Examples of items in the Archives
Books and publications
Local house research
Oral history audiotapes
Please click on the red links to preview a more detailed account of the file’s contents.
Artist House Research
Bennett Wade Tinker
Burr Box 1 folders 1-15
Burr Box 2 folders 16-36
Burr Box 3 folder 45b Diary 1840
Burr Box 3 folder 45b Diary 1848-1851
Burr Box 3 folders 37-52
Burr Box 4 folders 53-72
Burr Box 5 folders 73-80
Burr Collection Guide done
Burr Collection Guide
Burr folder list summary
Burr folder list
INDEX, Burr Boxes 1-2-3 (Nicole to check)
Civil Defense documentary film
Clark Collection Guide
Daniel Chadwick Papers
Daphne Ely Scrapbook Guide
DeWolf Account Box 2
Florence Griswold Papers
Griswold Family Finding Guide
Historic Houses, Historic District Box 1
Historic Houses, Historic District Box 2
Holly Ely Papers Box 1
Holly Ely Papers Box 2
Holly Ely Papers Box 3
Holly Ely Papers/Periodicals
John Marvin Huntley Family Papers
Lyme Art Association exhibition records
Mary Hall James Collection
Monographs Index 1
Monographs Index 2
New England Almanac & Farmer’s Friend
Photographs Noyes & Coult
Susan H. Ely Collection
The New England Almanac
William Clark Collection
Since its beginnings in the mid 1930s, the Florence Griswold Museum has collected documents, photographs, and ephemera associated with the legacy of Florence Griswold and the artists of the Lyme Art Colony. When the Florence Griswold Association merged with the newly formed Lyme Historical Society in 1955, the mission of the institution broadened to incorporate local history from the town’s original settlement in the 17th century to the present day.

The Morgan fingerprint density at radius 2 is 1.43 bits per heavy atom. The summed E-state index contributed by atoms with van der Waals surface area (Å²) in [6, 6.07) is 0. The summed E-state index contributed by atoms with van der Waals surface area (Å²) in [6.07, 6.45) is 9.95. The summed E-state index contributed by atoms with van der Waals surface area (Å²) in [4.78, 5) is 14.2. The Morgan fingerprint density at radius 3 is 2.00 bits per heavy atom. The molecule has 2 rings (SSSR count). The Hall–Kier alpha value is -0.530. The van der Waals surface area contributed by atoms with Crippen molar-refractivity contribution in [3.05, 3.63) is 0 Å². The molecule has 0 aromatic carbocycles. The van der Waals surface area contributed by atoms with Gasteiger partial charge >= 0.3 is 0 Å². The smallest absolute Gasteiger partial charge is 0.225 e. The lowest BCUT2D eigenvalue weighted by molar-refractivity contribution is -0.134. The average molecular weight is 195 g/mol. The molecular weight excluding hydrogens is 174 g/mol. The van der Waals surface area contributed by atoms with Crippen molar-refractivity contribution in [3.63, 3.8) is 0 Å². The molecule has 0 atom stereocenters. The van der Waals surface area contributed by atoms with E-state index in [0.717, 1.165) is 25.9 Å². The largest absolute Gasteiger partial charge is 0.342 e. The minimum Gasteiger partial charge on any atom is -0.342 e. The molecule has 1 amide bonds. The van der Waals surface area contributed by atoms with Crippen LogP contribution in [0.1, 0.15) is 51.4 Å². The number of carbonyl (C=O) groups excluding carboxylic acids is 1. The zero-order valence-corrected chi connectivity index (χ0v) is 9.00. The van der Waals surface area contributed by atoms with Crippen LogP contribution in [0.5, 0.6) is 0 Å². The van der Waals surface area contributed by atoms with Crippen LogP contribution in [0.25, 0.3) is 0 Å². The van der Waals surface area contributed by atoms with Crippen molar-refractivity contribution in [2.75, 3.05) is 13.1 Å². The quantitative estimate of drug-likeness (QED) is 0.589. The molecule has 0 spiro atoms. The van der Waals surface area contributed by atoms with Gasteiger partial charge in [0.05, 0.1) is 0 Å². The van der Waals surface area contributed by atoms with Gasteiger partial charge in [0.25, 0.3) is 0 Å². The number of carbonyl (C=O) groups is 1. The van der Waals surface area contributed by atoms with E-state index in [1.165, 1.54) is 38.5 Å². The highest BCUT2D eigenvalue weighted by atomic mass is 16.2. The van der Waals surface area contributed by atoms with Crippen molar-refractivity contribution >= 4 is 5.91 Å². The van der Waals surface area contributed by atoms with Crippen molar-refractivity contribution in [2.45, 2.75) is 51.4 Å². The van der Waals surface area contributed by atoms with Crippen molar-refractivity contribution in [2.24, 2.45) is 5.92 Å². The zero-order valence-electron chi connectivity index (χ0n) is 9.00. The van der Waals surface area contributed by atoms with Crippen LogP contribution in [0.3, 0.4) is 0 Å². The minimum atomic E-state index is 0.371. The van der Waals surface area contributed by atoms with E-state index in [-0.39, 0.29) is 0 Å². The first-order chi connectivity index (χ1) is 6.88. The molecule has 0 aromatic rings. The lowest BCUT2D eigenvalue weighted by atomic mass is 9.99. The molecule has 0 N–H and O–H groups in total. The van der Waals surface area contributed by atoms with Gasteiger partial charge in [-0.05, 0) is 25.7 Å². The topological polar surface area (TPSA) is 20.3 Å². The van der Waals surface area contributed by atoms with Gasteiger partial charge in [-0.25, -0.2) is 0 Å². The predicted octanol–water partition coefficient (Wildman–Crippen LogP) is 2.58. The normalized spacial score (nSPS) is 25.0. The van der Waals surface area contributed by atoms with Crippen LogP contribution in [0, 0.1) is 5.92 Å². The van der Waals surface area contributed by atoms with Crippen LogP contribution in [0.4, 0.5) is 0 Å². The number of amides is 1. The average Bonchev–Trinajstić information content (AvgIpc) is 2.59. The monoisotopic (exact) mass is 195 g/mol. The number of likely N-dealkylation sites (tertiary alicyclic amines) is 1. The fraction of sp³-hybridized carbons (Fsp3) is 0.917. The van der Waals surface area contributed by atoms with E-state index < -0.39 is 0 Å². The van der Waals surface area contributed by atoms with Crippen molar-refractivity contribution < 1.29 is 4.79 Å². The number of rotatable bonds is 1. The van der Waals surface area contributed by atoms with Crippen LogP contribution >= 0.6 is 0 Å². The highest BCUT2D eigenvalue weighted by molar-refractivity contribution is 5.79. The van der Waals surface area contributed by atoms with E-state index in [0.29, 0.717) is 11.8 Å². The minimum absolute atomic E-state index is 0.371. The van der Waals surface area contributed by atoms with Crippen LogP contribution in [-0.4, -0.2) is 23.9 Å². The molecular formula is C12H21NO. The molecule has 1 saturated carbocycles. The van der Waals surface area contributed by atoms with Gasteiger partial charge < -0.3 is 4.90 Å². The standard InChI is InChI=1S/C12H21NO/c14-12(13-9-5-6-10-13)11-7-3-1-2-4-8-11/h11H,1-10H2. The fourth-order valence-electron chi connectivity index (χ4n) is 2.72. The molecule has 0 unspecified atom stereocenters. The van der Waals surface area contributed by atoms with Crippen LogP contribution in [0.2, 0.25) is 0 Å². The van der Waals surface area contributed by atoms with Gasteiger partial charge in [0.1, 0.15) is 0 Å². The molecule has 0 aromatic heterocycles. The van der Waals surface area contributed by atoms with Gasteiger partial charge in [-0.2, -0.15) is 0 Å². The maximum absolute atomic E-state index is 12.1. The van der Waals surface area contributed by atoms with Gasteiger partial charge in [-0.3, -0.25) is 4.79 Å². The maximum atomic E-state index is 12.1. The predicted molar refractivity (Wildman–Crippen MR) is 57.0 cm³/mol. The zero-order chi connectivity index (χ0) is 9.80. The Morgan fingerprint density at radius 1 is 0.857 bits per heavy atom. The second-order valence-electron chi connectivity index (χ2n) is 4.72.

Over the years the Lyme Historical Society Archives have grown to include significant holdings of original documents, letters, photographs, deeds, mercantile and business records, artists’ scrapbooks, and accounts of events that took place in Lyme and Old Lyme. This valuable resource, full of original materials, holds the key to understanding aspects of the town’s art and history.
Please review the Archive Use Policies before your visit.
Selected materials from the archives relating to the Lyme Art Colony and Lyme Art Association (including Florence Griswold’s personal papers) are on microfilm; reels 4599 and 4678-4680. These are available via interlibrary loan from the Smithsonian Archives of American Art. Click Research Collections then type Florence Griswold into the search field on the top right.Archive Use Policies
Posts highlight individual documents, photographs, buildings, and works of art that have stories to tell about Lyme’s people, places, and events. Editor Carolyn Wakeman invites you to explore the Archives and discover the richness of the town’s layered history.
The library of the Florence Griswold Museum provides research and reference services to the public. It is a non-circulating research collection of approximately 1,000 volumes.